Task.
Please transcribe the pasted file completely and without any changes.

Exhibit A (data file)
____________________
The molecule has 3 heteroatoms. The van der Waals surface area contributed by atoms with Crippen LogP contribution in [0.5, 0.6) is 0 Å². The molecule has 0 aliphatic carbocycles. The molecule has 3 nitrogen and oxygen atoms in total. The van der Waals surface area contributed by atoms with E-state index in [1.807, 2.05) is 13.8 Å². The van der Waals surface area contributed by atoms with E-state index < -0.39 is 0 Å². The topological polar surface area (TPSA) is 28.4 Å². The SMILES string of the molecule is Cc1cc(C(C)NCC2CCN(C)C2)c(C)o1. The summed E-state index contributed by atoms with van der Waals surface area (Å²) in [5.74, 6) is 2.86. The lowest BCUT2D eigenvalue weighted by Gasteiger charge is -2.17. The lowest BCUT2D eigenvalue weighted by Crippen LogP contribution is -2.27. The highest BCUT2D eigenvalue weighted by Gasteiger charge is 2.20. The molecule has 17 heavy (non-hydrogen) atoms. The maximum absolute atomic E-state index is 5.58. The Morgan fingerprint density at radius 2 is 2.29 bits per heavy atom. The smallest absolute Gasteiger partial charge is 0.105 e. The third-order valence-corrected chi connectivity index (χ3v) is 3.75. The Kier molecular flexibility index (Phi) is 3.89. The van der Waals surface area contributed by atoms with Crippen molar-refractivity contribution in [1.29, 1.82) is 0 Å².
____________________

The molecule has 3 heteroatoms. The van der Waals surface area contributed by atoms with Crippen LogP contribution in [0.5, 0.6) is 0 Å². The molecule has 0 aliphatic carbocycles. The molecule has 3 nitrogen and oxygen atoms in total. The van der Waals surface area contributed by atoms with E-state index in [1.807, 2.05) is 13.8 Å². The van der Waals surface area contributed by atoms with E-state index < -0.39 is 0 Å². The topological polar surface area (TPSA) is 28.4 Å². The SMILES string of the molecule is Cc1cc(C(C)NCC2CCN(C)C2)c(C)o1. The summed E-state index contributed by atoms with van der Waals surface area (Å²) in [5.74, 6) is 2.86. The lowest BCUT2D eigenvalue weighted by Gasteiger charge is -2.17. The lowest BCUT2D eigenvalue weighted by Crippen LogP contribution is -2.27. The highest BCUT2D eigenvalue weighted by Gasteiger charge is 2.20. The molecule has 17 heavy (non-hydrogen) atoms. The maximum absolute atomic E-state index is 5.58. The Morgan fingerprint density at radius 2 is 2.29 bits per heavy atom. The smallest absolute Gasteiger partial charge is 0.105 e. The third-order valence-corrected chi connectivity index (χ3v) is 3.75. The Kier molecular flexibility index (Phi) is 3.89. The van der Waals surface area contributed by atoms with Crippen molar-refractivity contribution in [1.29, 1.82) is 0 Å².